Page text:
The Pit Bull said a friend told him 30 years ago never to trade in the last week of August. That may be true for some, but not for the “trading junkies.” Let’s face it, where there is a will there will always be a way.
You probably have other morning reads than our morning call. We are never going to be a CNBC or a Fox and we don’t want to be. Most of the people they interview were never part of any major stock market event like we were. Our desk operation played a major role in many of the big selloffs and crashes. If the desk was not selling a few thousand big S&Ps it was putting in bid after bid for sell programs. When the world markets were seizing up, it was our desk with 6 or 8 clerks all firing hand signals into the pit, buy, sell, buy, sell, all day long! Everyone banging into each other, clerk pushing clerk, cards, orders, and the unmistakable smell of the floor. It was so manly I wish I could go back for just one day.
The $1.5 million-a-handle order
I have never felt the way I did during the ’87 crash when I took an order to sell 3,000 big S&Ps at $1.5 million a handle, picking up the program line and asking for bids. The amount of money made on that order in the pit that day was astonishing, as was the level of programs it took to complete the order. Every time I sold 200 or 300 lots, at least half, sometimes all of them, hit program bids.
The futures were being sold way below where the S&P cash was trading (discount) and the only bid in the S&P pit was for a sell program. It took over 16 full handles to fill the order. At $1.5 million a handle. Even today, with only 50 or 60 locals left in the pit, they are still waiting for that one big down day.
Stops and more stops
Maybe the coders and engineers who write the algorithmic futures trading programs say their systems don’t chase buy and sell stops, but we know for a fact that they are lying. Everyone from a retail trader to a mega hedge fund knows that’s how it works. When everyone is short and running the last of the downside sell stops, the algorithms start searching for upside stops that create the index arbitrage buy programs. Yesterday after the FOMC minutes hit the tape, the futures hit sell stops down to the new daily low and then reversed ship and rallied 17 handles. But that was not the end of it. After making new highs, the ESU sold off 4 or 5 handles from the new high, then the 2:00 MIM reading showed -67% sell side and $160mil to sell. By the time the 2:45 imbalance showed MOC sell $600mil, the S&P had sold off from the 1650 level all the way down to the 1636.50 to 1638.50.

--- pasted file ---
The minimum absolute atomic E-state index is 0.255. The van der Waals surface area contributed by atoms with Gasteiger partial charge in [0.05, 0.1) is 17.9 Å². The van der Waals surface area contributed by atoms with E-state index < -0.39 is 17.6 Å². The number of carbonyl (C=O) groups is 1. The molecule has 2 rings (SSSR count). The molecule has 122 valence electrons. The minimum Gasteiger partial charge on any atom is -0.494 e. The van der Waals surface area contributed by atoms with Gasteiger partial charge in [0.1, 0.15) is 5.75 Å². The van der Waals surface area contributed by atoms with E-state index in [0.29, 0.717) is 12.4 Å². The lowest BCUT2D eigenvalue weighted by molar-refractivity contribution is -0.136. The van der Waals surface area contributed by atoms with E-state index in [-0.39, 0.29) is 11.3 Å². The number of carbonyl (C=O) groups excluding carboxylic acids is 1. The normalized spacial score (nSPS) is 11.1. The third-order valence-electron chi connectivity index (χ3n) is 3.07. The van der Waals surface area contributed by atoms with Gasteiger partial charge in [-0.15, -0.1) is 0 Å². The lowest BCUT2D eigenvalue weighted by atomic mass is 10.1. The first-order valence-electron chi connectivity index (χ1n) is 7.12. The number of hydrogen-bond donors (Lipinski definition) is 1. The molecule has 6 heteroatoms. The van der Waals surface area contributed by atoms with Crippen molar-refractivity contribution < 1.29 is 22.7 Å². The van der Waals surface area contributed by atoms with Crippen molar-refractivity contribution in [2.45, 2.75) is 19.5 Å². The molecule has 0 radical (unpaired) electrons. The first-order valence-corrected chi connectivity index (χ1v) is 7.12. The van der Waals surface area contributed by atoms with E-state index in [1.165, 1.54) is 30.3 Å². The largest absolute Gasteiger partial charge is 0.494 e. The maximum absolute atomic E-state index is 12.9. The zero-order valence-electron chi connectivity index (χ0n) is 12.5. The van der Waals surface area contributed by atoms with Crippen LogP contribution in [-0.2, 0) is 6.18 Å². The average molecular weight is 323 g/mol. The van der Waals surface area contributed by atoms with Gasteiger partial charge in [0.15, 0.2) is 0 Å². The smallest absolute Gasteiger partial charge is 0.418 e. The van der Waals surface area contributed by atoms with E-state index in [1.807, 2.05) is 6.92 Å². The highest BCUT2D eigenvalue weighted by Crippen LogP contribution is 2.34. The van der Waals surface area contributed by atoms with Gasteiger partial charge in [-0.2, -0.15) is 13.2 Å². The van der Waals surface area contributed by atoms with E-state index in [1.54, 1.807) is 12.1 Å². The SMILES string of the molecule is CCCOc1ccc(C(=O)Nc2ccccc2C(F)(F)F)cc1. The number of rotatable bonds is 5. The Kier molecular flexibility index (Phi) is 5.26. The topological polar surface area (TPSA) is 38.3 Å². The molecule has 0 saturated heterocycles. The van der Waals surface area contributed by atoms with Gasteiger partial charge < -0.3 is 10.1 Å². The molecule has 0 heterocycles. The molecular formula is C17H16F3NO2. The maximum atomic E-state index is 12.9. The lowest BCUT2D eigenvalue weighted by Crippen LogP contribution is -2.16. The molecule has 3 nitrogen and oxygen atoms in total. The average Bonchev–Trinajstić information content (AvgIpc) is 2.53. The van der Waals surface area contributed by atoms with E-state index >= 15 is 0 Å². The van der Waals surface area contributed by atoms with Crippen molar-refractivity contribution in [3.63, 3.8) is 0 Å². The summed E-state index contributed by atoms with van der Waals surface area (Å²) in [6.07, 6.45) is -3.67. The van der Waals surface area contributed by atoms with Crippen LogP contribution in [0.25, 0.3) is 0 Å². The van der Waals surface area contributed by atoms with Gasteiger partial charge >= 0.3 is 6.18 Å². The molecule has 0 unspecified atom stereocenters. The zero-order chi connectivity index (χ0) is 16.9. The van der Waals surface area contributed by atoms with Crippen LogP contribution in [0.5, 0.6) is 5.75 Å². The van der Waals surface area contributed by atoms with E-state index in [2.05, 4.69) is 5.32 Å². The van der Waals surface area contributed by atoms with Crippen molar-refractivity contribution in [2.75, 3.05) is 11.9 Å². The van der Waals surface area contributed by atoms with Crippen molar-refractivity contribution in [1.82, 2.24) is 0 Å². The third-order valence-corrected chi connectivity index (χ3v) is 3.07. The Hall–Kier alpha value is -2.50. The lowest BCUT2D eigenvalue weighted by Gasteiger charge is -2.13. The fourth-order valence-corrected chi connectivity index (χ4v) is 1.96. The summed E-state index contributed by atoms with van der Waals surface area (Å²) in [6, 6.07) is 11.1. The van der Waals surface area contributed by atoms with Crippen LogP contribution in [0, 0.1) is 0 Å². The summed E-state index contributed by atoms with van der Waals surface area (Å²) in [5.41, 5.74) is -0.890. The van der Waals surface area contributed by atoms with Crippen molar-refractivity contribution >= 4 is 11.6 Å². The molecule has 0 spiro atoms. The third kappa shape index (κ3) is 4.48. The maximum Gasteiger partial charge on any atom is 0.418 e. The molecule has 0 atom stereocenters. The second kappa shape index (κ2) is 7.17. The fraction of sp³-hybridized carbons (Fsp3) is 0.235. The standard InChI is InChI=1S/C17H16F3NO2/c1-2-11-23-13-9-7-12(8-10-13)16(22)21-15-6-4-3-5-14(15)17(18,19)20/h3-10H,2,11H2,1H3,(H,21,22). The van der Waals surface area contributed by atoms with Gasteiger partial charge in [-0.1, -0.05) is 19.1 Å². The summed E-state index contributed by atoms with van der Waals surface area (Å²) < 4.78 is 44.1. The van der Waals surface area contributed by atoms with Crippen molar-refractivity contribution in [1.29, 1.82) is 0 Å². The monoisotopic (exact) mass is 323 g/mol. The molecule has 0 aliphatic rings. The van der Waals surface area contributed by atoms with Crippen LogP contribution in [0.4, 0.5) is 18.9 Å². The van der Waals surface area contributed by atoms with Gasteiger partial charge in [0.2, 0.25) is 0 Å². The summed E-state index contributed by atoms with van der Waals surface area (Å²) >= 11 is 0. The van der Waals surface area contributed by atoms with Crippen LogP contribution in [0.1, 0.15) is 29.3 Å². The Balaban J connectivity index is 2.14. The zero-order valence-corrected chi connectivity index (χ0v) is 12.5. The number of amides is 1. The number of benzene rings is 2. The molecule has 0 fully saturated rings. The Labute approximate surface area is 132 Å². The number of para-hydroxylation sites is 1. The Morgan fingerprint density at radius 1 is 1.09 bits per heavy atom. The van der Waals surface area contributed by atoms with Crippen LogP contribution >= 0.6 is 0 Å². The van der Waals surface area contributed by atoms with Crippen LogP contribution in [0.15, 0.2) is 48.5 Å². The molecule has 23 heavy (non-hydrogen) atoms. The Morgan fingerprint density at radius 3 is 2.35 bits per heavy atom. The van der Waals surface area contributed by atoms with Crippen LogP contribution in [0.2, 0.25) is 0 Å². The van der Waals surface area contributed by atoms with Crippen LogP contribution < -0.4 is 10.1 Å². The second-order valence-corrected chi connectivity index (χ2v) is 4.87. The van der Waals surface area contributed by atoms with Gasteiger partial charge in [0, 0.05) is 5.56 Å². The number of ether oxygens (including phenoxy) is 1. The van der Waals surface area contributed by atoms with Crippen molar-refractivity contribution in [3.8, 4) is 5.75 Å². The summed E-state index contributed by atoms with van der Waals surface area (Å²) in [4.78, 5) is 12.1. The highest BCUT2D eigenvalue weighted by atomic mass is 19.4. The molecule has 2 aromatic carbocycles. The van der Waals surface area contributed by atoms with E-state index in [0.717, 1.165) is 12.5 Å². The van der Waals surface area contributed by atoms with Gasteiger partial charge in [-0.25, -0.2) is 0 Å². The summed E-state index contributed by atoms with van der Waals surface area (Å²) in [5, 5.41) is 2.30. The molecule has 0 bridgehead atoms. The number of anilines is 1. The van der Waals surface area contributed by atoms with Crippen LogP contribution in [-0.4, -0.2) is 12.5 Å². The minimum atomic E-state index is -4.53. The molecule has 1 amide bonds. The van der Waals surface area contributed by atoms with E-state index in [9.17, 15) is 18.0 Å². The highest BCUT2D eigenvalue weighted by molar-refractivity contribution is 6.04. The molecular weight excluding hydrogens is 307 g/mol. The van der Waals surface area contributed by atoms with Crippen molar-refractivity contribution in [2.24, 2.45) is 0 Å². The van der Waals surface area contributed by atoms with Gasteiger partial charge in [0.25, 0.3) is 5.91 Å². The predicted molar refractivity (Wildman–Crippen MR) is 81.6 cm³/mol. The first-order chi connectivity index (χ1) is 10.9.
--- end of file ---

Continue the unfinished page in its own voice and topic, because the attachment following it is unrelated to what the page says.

MIM MrTopStep Imbalance Meter
Nothing works every day, and while the MIM has had its share of missed signals, it has really proven itself over the last few days. When the S&P is in a downtrend and rallies late in the day and the MIM comes out big to sell, the S&Ps react in kind. There are plans to “lock down” the MIM — no longer put out the signals on Twitter and blast it out all over the place, and raise the price. If you have yet to add the MrTopStep Imbalance meter to your toolbox you better hurry.
The Asian markets closed mixed and Europe is down across the board. There was a lot of shake, rattle and roll yesterday in the S&P futures and we suspect we could be in for more of the same today. Today we have a total of 9 economic numbers, Richard Fisher from the Fed speaks and the Jackson Hole symposium starts. If you didn’t have your chin straps on yesterday you may want to have them close by.
The S&P was all over the place yesterday and the volume of over 2mil ESUs showed it. Let’s face it, the S&P is breaking down. That doesn’t mean it can’t bounce, but we don’t get the feeling a big rally is coming anytime soon, and if the spoos do rally it will be time to buy some puts. Like many market forecasters I agree the markets are going down, but I still think the S&P will rally going into the end of the year.
Our view: Selling gap up opens has worked very well recently. Ideally we want to buy early weakness and sell the rallies (strength) … 1620 is a key downside level.
As always, keep an eye on the 10-handle rule and please use stops when trading futures.
Lastly, please find an hour to watch the video of the Pit Bull speaking at Amherst College. He has been my friend for a long time but I still love hearing him talk. “A Market Wizard Speaks: Marty Schwartz speaks at Amherst College, Spring 2013.” At Marty’s request, we are offering the full video free of charge to you and the world. Few people trade as well as Marty does. Even fewer are willing to share what they’ve learned.
- In Asia, 9 of 11 markets quoted closed lower (Shanghai Comp. -0.28%, Hang Seng +0.36%, Nikkei -0.44%).
- In Europe, 11 out of 12 markets are trading higher (DAX +1.05%, FTSE +0.73%).
- Morning headline: S&P Futures Seen Higher Ahead of Key US Data
- Total volume: 2.1mil ESU and 10k SPU traded
- Economic calendar: Jobless claims, PMI manufacturing index, FHFA housing price index, leading indicators, EIA natural gas report, Kansas City Fed mfg. index, Richard Fisher speaks, Fed balance sheet and money supply